On 6th July, we were invited to attend a meeting of the HarperCollins Diversity Forum and uncover the fantastic work it is doing for diversity and inclusion in the organisation.
What was truly fantastic to hear was how their commitment to diversifying the publishing industry filters down through all departments and levels, highlighting the importance, not only of senior backing and the commitment of HR teams, but the culture of an entire organisation based around acceptance. The group has grown from only ten members to 61 in recent years and brings diversity to the forefront through their internal intranet and general messaging.
We were introduced to the work HarperCollins is doing with the winning presentation they submitted to Business in the Community for the Employer Network Award. The presentation explained why diversity is important for the organisation as they uncovered that only 4% of their editorial team were from the black, Asian or minority ethnic demographic, which was not very representative of the 29% in London.
The move towards more reflective cover jackets for novels set in countries outside the EU was also discussed. A study was conducted into book jackets from authors from ethnic minorities or books set in a country outside of Europe, such as Africa or the Middle East. When put side-to-side the jackets all featured similar images that often did not reflect the content of the novels. HarperCollins has worked within its departments to create cover jackets that reflect the content not the nationality of the author or where the story is set.
The forum has also worked hard to make the company more accessible to authors from minority groups, though it was agreed that more needed to be done. One project is to make the images in its Collins Learning text books reflective of the ethnic diversity of our country, working hard with one of their image libraries, they encouraged the depiction of a diverse range of people and characters within educational resources and picture books. This also meant liaising with educational book authors to encourage the diversification of their character’s names and nationalities.
The group has also encouraged the display of books from authors from ethnic minority backgrounds in its reception area displays, regularly offering free copies to staff to increase readership and awareness.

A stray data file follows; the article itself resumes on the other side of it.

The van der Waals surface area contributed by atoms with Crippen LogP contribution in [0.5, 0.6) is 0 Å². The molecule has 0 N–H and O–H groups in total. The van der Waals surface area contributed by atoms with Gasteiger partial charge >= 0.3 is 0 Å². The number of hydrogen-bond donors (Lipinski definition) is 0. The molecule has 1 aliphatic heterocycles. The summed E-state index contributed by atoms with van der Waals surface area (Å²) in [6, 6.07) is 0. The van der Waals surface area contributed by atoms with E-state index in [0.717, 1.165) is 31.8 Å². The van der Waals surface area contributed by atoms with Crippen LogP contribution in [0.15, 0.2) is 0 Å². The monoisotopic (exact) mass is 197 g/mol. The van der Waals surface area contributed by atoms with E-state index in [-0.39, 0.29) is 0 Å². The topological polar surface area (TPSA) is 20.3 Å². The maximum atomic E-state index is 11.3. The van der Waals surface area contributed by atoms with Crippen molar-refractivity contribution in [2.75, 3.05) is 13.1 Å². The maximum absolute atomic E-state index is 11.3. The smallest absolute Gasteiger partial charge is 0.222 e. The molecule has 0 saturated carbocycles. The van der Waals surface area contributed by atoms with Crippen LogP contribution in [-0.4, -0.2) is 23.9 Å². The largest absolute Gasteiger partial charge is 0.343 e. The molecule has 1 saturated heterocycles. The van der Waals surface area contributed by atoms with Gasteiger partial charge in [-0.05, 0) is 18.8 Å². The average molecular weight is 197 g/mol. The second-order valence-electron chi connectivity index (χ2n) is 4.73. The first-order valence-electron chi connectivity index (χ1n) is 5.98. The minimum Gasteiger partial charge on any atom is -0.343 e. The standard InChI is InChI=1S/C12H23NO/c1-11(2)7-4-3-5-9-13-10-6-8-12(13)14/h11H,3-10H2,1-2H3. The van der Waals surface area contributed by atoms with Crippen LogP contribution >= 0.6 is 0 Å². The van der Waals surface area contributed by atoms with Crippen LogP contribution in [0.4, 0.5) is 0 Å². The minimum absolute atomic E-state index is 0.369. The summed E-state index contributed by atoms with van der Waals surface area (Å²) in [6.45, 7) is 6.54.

HarperCollins’ Diversity Forum also supports the community and encourages new talent from demographics who may not traditionally see publishing as a career option. It has partnered with City Gateway to deliver advice and support for people from less-advantaged communities. Employees from HarperCollins deliver workshops on workplace etiquette and interview skills to help these young people in their careers, whether with HarperCollins or another organisation. They have previously partnered with Creative Skillset, another programme aimed at delivering career advice and training to young people, but have recently set up their own internal scheme.
HarperCollins' partnership with Royal National Institute of Blind People (RNIB) helps reach an audience easily excluded from reading opportunities. This partnership further highlights HarperCollins commitment to making publishing and reading accessible to everyone.
In praise of the work that the Diversity Forum has done, Head of People, John Athanasiou commented, “The cultural shift [at HarperCollins] has been massive in recent years and this group has really made that change.”
A diverse and inclusive working environment is an important part of the culture at HarperCollins, which is something that we at Vercida hope to encourage more of and to showcase publicly through company profiles and articles.
We were honoured to be invited to HarperCollins Diversity Forum and to share what we do and hear of the fantastic work the forum is doing to encourage a culture of inclusion and acceptance.
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